This did not particularly matter to Barnes’s legal case, because he had the files in his hand already—he’d used them in his original report—and besides that, other SAIC files of Sky People referred to the same figures which his claims of fraud had been based on.
Missing files that had been there only months ago were just one of the problems Barnes’s team encountered, however. Their investigators on the ground in China also started getting harassed.
According to court records, after Zhao Junwen, a lawyer whose services were contracted by Akin Gump Strauss Hauer & Feld, went to search for the business files of SkyPeople and one of its Chinese subsidiaries, he was told they had been sent elsewhere for electronic scanning. After he left the government offices he got a call to his cell phone asking why he was investigating those companies. Seven days later he got another phone call. The man on the other end, who declined to identify himself, told Zhao to cease his investigation into the company “otherwise he would come down hard on me,” Zhao said in an affidavit submitted to the court.
According to Roddy Boyd, a financial journalist who first reported the case, investors began pulling their money out of Barnes’s fund because of the litigation. The lawyer retained by SkyPeople, Neal Marder, (who charges nearly $1,000 an hour, according to Boyd—to which Marder said “that’s not accurate” when he was reached by phone) had according to Boyd suggested to Barnes’s lawyers that the case could be dropped for $50 million. Marder did not confirm or deny that figure; he said it would be “totally inappropriate” to comment on settlement discussions.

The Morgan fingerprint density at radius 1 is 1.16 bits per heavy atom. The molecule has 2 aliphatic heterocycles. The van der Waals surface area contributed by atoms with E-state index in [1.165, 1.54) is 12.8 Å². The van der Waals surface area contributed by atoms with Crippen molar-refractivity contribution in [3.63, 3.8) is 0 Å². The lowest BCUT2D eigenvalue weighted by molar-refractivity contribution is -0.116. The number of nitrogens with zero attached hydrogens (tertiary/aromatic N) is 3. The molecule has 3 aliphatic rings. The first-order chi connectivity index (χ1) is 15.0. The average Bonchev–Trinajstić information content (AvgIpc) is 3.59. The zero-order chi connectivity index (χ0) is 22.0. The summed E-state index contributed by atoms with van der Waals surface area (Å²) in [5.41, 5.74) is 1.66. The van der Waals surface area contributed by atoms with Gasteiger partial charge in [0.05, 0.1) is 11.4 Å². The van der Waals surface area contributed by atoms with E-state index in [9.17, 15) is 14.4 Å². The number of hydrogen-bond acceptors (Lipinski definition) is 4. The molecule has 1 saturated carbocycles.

Barnes will continue the battle. Absaroka Capital Management declined comment because of ongoing litigation. Barnes’s lawyer, Arlene Finkler, could not be reached.
Boyd writes that Marder’s firm, Winston & Strawn, has been making a killing from defending SkyPeople. The firm would not say how much it has made in fees. Its China-based lawyer on the case, Laura Luo, was a legal adviser to RINO International Corporation, which was delisted after allegations raised by short sellers that it was a massive fraud.
While all this goes on, SkyPeople Fruit Juice is contending with two other sets of charges. According to a Bloomberg article, the company reneged on promises to Chinese domestic investors to pay them handsome returns once it listed on Nasdaq. Further, a group of shareholders in the United States in November 2011 started a class action lawsuit against SkyPeople for violations of federal securities laws.
The investors will probably not have much chance of recovering their money. They bought shares in a holding company in Florida whose assets are a trust in the Republic of Vanuatu and a firm in Delaware. The company’s real assets—which, if Barnes’s report is accurate, are not worth much anyway—belong to the Vanuatu company and are located in China, beyond the reach of U.S. law. The company’s prospectus says, “Because our principal assets are located outside of the United States, it may be difficult for investors to use U.S. securities laws to enforce their rights against us.”